If your child is itching to return to the soccer field or basketball court following a bout with COVID-19, you may be wondering if it’s safe to let them. A growing body of evidence suggests moderate to severe COVID-19 infections in adults may cause lasting damage to the heart muscle raising concerns about the risks to kids and teens.
According to Dr. Brian Reilly, a sports medicine physician at Akron Children’s Hospital, “We stratify an athlete’s need for cardiac clearance based on the likelihood they will develop myocarditis following a known or suspected COVID infection.”
Myocarditis, an inflammation of the heart muscle, is a rare but potentially serious condition that may develop as the result of a viral infection. It can lead to injury and heart dysfunction, and in serious cases, may cause sudden cardiac death in young athletes during exercise or sports.
Mild COVID symptoms include fatigue, loss of taste and smell, nausea, vomiting, diarrhea, headache, cough, sore throat, and nasal congestion. Moderate to severe symptoms consist of fever, chills, muscle aches, severe lethargy, shortness of breath, chest pain, pneumonia or any infection that required hospitalization.
“Best evidence suggests that athletes with moderate or severe symptoms, prolonged illness or known history of heart disease would require cardiac clearance before returning to normal activity,” said Dr. Reilly.
An initial cardiac evaluation may involve an electrocardiogram (ECG) to assess the electrical activity of the heart, blood work to evaluate for elevated cardiac enzymes that may indicate inflammation of the heart muscle, and an echocardiogram to look for structural damage to the heart or heart dysfunction.
Cardiac magnetic resonance (CMR) imaging provides additional detail of heart structure and function but is only recommended to help confirm myocarditis if abnormalities are detected in initial cardiovascular tests.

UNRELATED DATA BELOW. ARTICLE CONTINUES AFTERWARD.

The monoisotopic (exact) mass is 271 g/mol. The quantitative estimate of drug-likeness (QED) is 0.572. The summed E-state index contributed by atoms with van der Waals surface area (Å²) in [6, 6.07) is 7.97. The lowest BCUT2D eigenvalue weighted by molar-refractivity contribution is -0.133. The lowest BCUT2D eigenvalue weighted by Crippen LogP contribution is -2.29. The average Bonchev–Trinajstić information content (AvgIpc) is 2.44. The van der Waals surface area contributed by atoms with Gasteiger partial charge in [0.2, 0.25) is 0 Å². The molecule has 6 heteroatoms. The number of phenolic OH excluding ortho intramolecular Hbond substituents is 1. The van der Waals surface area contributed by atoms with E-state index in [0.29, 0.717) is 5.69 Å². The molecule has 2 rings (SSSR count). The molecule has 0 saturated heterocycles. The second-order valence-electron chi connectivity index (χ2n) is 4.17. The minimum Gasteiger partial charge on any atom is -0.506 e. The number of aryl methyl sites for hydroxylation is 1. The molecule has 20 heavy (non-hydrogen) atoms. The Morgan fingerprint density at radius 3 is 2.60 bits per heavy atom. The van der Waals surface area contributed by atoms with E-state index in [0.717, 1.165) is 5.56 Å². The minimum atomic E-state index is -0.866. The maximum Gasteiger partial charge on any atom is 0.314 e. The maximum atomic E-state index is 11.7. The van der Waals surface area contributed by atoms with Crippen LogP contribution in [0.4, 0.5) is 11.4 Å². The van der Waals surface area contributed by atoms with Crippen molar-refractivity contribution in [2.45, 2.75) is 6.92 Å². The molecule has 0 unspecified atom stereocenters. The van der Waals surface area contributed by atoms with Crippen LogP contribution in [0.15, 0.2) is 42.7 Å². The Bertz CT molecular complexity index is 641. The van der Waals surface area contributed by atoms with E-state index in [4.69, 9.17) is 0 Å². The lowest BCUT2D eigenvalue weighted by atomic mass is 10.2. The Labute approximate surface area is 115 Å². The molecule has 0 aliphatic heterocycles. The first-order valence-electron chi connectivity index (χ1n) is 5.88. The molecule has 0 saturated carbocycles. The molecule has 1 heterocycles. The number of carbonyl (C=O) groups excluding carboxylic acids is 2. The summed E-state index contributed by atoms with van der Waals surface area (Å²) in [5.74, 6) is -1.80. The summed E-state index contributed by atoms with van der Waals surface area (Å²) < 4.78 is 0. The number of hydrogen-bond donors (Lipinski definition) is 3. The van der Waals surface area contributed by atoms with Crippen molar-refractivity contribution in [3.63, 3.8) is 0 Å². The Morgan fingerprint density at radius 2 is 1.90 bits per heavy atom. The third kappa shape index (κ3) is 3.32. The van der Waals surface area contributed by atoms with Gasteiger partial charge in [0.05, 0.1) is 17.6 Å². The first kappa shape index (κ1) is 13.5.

“Early data developed by the American College of Cardiology suggests the severity of symptoms related to COVID infections are linked to the probability of developing cardiac complications,” said Dr. Reilly. “Fortunately, athletes with mild symptoms that resolve within 10 days, and those who remain asymptomatic following completion of CDC-guided self-isolation, don’t require cardiac clearance as their risk for myocarditis is extremely low.”
Although certain sports are more aerobic-intensive than others, this should not influence whether an athlete seeks cardiac clearance. Your child’s provider may ultimately recommend clearance for a particular sport but not others pending the results of their cardiac evaluation.
Dr. Reilly emphasized athletes need to be open with their coaches and athletic trainers regarding any medical conditions, and especially following a bout with COVID, since guidelines are constantly updated as we learn more about the infection.
“Transparency is key to ensuring an athlete’s safe return to play,” he said. “It minimizes the chance of an emergent, life-threatening medical situation.”
Once a child or teen has been medically cleared to return to sports, it’s still important to watch for symptoms that may indicate the need for more follow up.
“Any athlete experiencing chest pain, chest tightness, shortness of breath, dizziness with exercise, or passing out during or immediately after exercise warrants further evaluation,” said Dr. Reilly. “A slow and gradual resumption of physical activity is prudent for any athlete following known or suspected COVID-19 infection. This ensures careful monitoring for the development of cardiac symptoms as athletes progress through increasingly strenuous activity.”
Akron Children’s Hospital has athletic trainers at more than 25 local schools to help guide athletes in their return to play and monitor for the evolution of cardiac symptoms.
“It’s important to note this information is constantly evolving as new data and studies are made available,” said Dr. Reilly. “Current recommendations rely on expert opinions, anecdotal studies and limited research. Parents with questions should talk to their health care provider for the latest evidence-based recommendations.”